We Will Become an Anti-Racist Organization
Dear Project HOME community:
As a follow-up to our first statement of grief and solidarity, we wanted to share the process that Project HOME has begun to become an antiracist organization.
Recognizing that Project HOME serves predominantly Black people, but our leadership has been overwhelmingly white, we are taking a hard look at ourselves and committing to becoming antiracist.
Begun over a year and a half ago, Project HOME has developed a Diversity, Equity, and Inclusion (DEI) initiative, devoting leadership teams, monetary resources, and concrete goals in our strategic plan to help us transform our internal culture to match our external mission.
We will fuel necessary internal changes.
We are financially committing, over the next three years, to fund and address diversity, equity, and inclusion (DEI) at Project HOME, beginning with race equity. This month, we will receive our 3-year plan from Frontline Solutions, a company that works on the front lines of change to help nonprofits like ours define DEI goals. It will highlight specific steps in our leadership, operations, and culture which will make Project HOME a more inclusive organization. Despite the havoc COVID-19 has wreaked on our budget, we will fund this work.
DEI goals are a major focus of our 3-year strategic plan. We are committed to doing this work and acknowledging and learning from our mistakes.
We will create new spaces to support staff and residents.
Staff-led racial identity groups started meeting last week and will continue going forward. We encourage all staff to come, share and learn, and propose their own groups or topics as part of our Mission Nurture and race equity efforts.
We will be intentional about lifting up Black voices and leadership as mentors in our work: We will call on internal and external experts to support conversations on becoming antiracist, both as individuals and organizationally. Internally, we will continue to follow the leadership of our staff-elected DEI committee. We realize this labor should not rest on our Black community members and will move forward accordingly.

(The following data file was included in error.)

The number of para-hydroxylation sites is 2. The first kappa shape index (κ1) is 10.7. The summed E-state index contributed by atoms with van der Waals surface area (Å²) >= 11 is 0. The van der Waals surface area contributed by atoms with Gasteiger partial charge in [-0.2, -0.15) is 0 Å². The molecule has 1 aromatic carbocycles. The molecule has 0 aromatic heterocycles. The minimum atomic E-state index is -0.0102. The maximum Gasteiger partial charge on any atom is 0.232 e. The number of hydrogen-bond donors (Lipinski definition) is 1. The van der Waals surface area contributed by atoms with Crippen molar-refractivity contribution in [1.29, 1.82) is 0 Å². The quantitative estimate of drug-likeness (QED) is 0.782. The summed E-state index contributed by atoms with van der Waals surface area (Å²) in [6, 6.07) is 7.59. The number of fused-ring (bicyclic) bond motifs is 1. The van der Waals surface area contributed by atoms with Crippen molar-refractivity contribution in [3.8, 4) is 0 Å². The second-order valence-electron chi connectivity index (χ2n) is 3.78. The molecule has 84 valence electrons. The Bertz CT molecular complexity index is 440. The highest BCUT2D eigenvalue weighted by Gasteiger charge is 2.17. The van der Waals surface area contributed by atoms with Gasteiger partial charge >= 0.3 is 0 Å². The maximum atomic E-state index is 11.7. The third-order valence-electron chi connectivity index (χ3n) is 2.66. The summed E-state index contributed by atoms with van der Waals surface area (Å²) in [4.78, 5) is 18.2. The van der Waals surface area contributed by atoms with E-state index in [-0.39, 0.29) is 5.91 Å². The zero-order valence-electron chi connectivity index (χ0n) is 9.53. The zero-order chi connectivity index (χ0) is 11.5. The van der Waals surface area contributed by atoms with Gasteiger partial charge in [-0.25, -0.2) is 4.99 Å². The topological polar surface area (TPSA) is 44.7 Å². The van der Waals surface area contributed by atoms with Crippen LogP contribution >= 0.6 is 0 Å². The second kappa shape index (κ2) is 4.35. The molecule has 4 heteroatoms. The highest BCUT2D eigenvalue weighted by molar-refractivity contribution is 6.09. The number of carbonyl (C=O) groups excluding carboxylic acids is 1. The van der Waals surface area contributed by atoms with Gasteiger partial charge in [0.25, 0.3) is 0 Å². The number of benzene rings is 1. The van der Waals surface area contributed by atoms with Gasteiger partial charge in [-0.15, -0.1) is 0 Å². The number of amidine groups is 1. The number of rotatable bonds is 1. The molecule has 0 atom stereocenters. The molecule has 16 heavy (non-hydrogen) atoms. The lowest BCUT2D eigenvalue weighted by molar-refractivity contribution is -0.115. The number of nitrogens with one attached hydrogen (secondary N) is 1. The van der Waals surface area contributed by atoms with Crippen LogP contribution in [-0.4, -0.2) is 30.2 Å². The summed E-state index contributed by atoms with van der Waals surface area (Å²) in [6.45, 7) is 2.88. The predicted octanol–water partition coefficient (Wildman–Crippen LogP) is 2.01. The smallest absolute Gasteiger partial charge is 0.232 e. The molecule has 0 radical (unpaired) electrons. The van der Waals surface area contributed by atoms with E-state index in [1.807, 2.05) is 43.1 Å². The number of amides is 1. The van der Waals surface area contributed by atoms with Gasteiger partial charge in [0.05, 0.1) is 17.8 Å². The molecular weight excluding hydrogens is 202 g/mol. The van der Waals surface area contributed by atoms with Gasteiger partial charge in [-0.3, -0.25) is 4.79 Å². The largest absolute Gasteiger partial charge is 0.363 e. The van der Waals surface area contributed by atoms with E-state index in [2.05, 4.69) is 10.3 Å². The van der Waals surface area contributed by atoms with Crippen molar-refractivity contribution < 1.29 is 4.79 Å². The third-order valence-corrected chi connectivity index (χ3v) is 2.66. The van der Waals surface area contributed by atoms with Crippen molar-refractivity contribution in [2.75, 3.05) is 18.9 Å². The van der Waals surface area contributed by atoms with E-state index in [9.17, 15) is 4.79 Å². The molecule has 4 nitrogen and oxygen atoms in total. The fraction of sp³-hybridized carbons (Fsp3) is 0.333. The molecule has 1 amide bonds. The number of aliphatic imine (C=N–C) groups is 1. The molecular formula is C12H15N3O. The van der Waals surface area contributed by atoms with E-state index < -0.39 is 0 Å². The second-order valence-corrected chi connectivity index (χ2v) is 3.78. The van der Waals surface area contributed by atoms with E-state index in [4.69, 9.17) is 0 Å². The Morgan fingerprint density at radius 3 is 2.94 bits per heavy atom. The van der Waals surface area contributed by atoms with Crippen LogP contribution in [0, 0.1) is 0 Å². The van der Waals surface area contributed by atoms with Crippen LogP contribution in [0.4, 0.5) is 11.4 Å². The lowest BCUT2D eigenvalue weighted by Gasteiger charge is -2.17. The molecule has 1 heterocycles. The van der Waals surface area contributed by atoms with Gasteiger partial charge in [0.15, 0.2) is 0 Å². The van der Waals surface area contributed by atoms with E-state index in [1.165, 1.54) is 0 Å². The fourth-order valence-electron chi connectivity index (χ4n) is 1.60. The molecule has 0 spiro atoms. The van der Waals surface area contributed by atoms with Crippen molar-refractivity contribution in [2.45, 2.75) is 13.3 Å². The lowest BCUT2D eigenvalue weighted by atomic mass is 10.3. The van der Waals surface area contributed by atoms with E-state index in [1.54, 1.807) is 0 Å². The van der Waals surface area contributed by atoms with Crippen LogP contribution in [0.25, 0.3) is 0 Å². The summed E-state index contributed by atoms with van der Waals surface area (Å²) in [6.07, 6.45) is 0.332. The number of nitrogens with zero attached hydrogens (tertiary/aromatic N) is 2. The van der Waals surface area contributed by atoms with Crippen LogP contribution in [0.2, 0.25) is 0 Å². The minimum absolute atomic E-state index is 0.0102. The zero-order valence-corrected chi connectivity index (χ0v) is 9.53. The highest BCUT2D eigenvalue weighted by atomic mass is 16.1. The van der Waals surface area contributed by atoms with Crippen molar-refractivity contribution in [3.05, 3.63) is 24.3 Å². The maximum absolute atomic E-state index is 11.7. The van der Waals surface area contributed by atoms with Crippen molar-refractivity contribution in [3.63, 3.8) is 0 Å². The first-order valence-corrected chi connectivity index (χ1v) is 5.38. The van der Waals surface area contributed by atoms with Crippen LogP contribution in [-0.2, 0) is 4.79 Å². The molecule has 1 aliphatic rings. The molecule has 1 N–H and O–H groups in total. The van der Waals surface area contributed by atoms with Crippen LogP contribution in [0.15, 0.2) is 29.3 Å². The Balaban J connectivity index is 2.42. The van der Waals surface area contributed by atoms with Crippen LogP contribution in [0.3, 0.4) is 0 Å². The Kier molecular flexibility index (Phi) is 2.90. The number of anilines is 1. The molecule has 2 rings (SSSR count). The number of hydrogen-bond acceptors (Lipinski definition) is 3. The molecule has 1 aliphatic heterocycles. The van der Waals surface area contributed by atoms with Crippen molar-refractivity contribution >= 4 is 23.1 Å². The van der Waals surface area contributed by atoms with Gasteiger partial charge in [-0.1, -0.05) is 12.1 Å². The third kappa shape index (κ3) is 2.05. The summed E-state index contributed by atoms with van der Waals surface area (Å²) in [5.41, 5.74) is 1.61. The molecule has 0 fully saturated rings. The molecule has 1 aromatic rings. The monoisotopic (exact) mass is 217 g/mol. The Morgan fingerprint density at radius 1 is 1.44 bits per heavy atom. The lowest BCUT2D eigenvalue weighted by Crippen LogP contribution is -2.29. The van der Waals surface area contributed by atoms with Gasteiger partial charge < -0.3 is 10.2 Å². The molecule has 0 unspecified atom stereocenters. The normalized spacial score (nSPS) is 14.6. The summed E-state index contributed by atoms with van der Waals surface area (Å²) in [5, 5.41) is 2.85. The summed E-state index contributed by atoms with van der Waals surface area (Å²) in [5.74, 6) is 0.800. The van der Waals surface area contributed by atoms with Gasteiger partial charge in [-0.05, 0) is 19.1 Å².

We will continue existing spaces of support. We invite residents and staff to join (virtual) Inspirational Meetings every Tuesday, online staff retreats every Monday and Friday, and other spaces for conversation and healing.
We will expand resources for allies and people of color.
We’ve created a space with resources, tools, and action steps. You can access those resources here. Social media, voter engagement, and public statements (including this one) will highlight how public officials and the community at large can help fight racism and police brutality.
We will raise our organizational voice.
Email signatures will amplify our commitment to antiracism. Through online advocacy actions and improved tools for people to reach elected officials, we will call for legislative solutions to institutional racism.
We will continue to carefully navigate our relationship with the police.
We commit to the safety of the Black community. Services like the Hub of Hope, street outreach, health services, and property management operate in some relationship with the police. These relationships will be reviewed and handled with awareness, Black humanity, and community impact at the forefront.
When most of the groundwork for the above was in place, George Floyd, Breonna Taylor, and Ahmaud Arbery were still alive. We will not forget them. Our anger will reshape us individually and make Project HOME a different organization, better equipped to do our work.
We meet these days in grief, but also with a renewed sense of action, strength, resistance and resilience. How we live into this time - how well we do the necessary work internally and externally - is what, ultimately, will bring us home. Together.
In grief, solidarity, love, and care,
Sister Mary Scullion, Joan Dawson McConnon, and the DEI Steering Committee (Barb Hadley, Dee Dee Risher, Claude Robinson, Ebony Durant, Emmanuel Sofolawe, Jamaine Smith, Karin Williamson, Kristopher Robinson)
Note: We are using “Black people” in place of “people of color.” Racial injustice, violence, and police brutality impact all people of color. We acknowledge Black people and communities are disproportionately impacted by police violence and Black people are killed by police more than twice as often as white people.